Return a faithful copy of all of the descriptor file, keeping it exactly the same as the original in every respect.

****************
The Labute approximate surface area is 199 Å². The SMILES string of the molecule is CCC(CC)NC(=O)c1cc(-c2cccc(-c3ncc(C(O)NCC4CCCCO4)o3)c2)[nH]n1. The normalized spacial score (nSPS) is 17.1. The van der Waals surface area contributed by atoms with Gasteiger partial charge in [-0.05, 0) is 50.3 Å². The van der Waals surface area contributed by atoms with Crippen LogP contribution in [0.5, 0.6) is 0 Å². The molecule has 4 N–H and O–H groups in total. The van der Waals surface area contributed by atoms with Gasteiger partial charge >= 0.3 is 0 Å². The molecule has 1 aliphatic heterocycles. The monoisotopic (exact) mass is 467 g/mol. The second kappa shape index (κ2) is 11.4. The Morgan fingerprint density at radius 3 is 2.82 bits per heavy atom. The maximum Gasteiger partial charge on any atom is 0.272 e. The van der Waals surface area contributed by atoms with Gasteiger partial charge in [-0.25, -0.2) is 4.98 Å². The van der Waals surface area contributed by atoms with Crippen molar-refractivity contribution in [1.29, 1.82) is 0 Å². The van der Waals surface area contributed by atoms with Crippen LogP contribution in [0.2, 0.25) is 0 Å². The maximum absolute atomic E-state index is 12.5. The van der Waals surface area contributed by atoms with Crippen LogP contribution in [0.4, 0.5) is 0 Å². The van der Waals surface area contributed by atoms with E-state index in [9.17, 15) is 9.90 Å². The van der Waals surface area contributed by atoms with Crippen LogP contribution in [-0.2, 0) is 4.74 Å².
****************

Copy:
The Labute approximate surface area is 199 Å². The SMILES string of the molecule is CCC(CC)NC(=O)c1cc(-c2cccc(-c3ncc(C(O)NCC4CCCCO4)o3)c2)[nH]n1. The normalized spacial score (nSPS) is 17.1. The van der Waals surface area contributed by atoms with Gasteiger partial charge in [-0.05, 0) is 50.3 Å². The van der Waals surface area contributed by atoms with Crippen LogP contribution in [0.5, 0.6) is 0 Å². The molecule has 4 N–H and O–H groups in total. The van der Waals surface area contributed by atoms with Gasteiger partial charge >= 0.3 is 0 Å². The molecule has 1 aliphatic heterocycles. The monoisotopic (exact) mass is 467 g/mol. The second kappa shape index (κ2) is 11.4. The Morgan fingerprint density at radius 3 is 2.82 bits per heavy atom. The maximum Gasteiger partial charge on any atom is 0.272 e. The van der Waals surface area contributed by atoms with Gasteiger partial charge in [-0.25, -0.2) is 4.98 Å². The van der Waals surface area contributed by atoms with Crippen molar-refractivity contribution in [1.29, 1.82) is 0 Å². The van der Waals surface area contributed by atoms with Crippen LogP contribution in [0.2, 0.25) is 0 Å². The maximum absolute atomic E-state index is 12.5. The van der Waals surface area contributed by atoms with Crippen LogP contribution in [0.4, 0.5) is 0 Å². The van der Waals surface area contributed by atoms with E-state index in [9.17, 15) is 9.90 Å². The van der Waals surface area contributed by atoms with Crippen LogP contribution in [-0.2, 0) is 4.74 Å².